The overflow crowd at the LGBT Community Center on November 20.

community’s concern with the election results, it drew several hundred people. The crowd filled the Center’s largest meeting space and spilled out into the hallway. Mayor Bill de Blasio, who has been touring the city talking about a T rump presidency and the Republican Congress, sought to reassure the crowd that his administration and the city were prepared to challenge Republicans and suggested that people’s worst fears may not be realized. Trump lost the

popular vote to Hillary Clinton, de Blasio emphasized. “Donald Trump does not have a popular majority,” the mayor said, adding that if the Republicans should, for example, attempt to ban abortion or overturn marriage equality, “There will be a national political uprising against that.” Other Democratic elected officials who attended included State Assemblymember Deborah Glick, an out lesbian who represents the West Village, Ritchie Torres, an

openly gay councilmember who represents parts of the Bronx, and Brad Hoylman, an out gay state senator who represents large parts of Manhattan. A name that was repeatedly invoked was Senator Chuck Schumer, the New York Democrat who will lead the minority caucus in the US Senate. While Democrats in the House have a few tools they can use to slow Republican efforts to undo entitlements, health insurance available under Obamacare, worker protections, and environmental laws, Senate Democrats can use the far more powerful filibuster that requires the majority to muster 60 votes to end debate on legislation and proceed to a vote. On January 3, when the 115th Congress first meets, Republicans will have 51 seats in the Senate and Democrats will have 48 (an open Louisiana seat will be decided in a December 10 runoff). Schumer was not invited to the town hall. In press reports, he has indicated a willingness to use the filibuster.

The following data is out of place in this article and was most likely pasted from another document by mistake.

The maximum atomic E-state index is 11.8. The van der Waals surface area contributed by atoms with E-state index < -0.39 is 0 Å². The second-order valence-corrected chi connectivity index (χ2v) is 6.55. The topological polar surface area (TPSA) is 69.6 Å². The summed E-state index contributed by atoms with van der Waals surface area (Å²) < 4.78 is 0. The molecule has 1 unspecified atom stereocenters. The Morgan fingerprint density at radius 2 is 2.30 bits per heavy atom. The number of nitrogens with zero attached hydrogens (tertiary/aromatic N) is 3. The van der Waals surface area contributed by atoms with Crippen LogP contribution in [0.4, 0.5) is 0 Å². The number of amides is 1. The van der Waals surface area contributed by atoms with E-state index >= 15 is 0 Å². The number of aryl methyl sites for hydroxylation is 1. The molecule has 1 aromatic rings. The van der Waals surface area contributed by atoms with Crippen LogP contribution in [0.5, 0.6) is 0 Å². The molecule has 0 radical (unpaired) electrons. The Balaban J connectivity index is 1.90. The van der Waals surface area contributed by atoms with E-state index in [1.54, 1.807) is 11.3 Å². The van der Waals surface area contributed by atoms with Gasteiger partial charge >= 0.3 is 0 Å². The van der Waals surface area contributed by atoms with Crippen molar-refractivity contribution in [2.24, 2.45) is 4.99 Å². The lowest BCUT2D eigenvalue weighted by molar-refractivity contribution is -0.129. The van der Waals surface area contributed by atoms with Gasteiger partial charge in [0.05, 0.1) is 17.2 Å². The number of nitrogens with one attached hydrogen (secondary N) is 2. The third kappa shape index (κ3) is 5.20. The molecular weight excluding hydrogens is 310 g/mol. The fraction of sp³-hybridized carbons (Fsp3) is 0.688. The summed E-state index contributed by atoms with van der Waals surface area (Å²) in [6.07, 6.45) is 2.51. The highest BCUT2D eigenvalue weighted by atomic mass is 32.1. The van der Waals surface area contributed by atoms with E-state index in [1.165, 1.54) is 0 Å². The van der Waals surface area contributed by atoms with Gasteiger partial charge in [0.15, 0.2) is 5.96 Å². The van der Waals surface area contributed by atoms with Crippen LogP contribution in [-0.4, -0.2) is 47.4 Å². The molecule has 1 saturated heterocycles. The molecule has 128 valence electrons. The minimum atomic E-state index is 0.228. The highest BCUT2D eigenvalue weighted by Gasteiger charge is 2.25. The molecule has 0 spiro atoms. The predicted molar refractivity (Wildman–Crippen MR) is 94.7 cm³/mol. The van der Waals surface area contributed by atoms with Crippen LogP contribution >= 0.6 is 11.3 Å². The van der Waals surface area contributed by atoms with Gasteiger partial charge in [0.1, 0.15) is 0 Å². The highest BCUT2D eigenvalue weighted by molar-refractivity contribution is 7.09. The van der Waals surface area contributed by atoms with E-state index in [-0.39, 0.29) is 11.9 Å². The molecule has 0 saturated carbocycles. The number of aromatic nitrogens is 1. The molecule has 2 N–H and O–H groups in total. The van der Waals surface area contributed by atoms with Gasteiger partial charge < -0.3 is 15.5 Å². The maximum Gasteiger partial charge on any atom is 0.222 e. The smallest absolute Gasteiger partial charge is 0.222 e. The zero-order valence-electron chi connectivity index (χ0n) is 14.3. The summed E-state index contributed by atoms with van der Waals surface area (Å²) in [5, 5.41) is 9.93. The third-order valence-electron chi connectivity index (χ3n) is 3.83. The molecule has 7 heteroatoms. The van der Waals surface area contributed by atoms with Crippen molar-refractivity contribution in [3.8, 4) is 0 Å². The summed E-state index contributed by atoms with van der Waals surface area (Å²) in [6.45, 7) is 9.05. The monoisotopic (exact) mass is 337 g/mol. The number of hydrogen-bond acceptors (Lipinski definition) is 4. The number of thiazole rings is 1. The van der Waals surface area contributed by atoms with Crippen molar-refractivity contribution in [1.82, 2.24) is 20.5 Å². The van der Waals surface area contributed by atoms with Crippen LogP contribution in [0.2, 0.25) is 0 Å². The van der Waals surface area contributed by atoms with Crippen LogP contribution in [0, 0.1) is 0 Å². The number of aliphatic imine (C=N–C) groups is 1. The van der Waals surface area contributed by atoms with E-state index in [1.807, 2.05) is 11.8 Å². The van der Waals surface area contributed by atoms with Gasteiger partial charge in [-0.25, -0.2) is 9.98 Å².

ORGANIZING, continued on p.9

De Blasio Has Chosen His 2017 Opponent: Trump With incomplete record of unifying “two cities,” mayor bets new president is apt foil BY DUNCAN OSBORNE


ddressing a crowd of several hundred people who had gathered at the Lesbian, Gay, Bisexual & Transgender Community Center to wrestle with how to respond to Donald Trump winning the White House and continued Republican control of Congress, Mayor Bill de Blasio had a simple message — unity. “Those of us on the left have to be unified,” the mayor said at the November 20 town hall meeting. “This is how we fight back. We fight back by gathering in the same room in solidarity.” The mayor carried the same

message to an even larger crowd at Cooper Union’s Great Hall the next day saying, “I want to thank everyone for being here because this is a moment when New York City needs to stand tall. We need to stand together.” The appearances serve a dual purpose. They calm a city that is worried about Trump’s threats to deport immigrants, r egister and track Muslims, and end Obamacare, and they continue de Blasio’s 2017 reelection campaign with the mayor promising that the city will protect these groups from the new administration in Washington. At its heart, it is an antiTrump message. “I think that’s the theme of the | November 24 - December 07, 2016

campaign,” said Ken Sherrill, a professor emeritus of political science at Hunter College. In 2013, de Blasio ran a populist “tale of two cities” campaign. He talked about creating pre-K for all, which he has done, and enacting paid sick leave at many employers, which has also been done. The city has seen job growth, though many of those jobs are low-wage. While the mayor will claim progress on building affordable housing, any opponent would likely dispute that. Economics resonated with voters then and now. Ve r m o n t S e n a t o r B e r n i e Sanders used such a message during his failed effort to win the Democratic nomination for pres-

ident. Trump also ran on an economic platform, railing against perceived unfair trade deals and lost jobs. T rump promised to bring back industries that have struggled, such as coal and steel manufacturing. “Old fashioned, New Deal, Fair Deal politics sure has been doing well recently, and that’s a politics that downplays identity, with the exception of Trump playing up race,” Sherrill said. The mayor has shifted. At least for the moment, de Blasio is using a theme that looks more like Hillary Clinton’s failed campaign for president.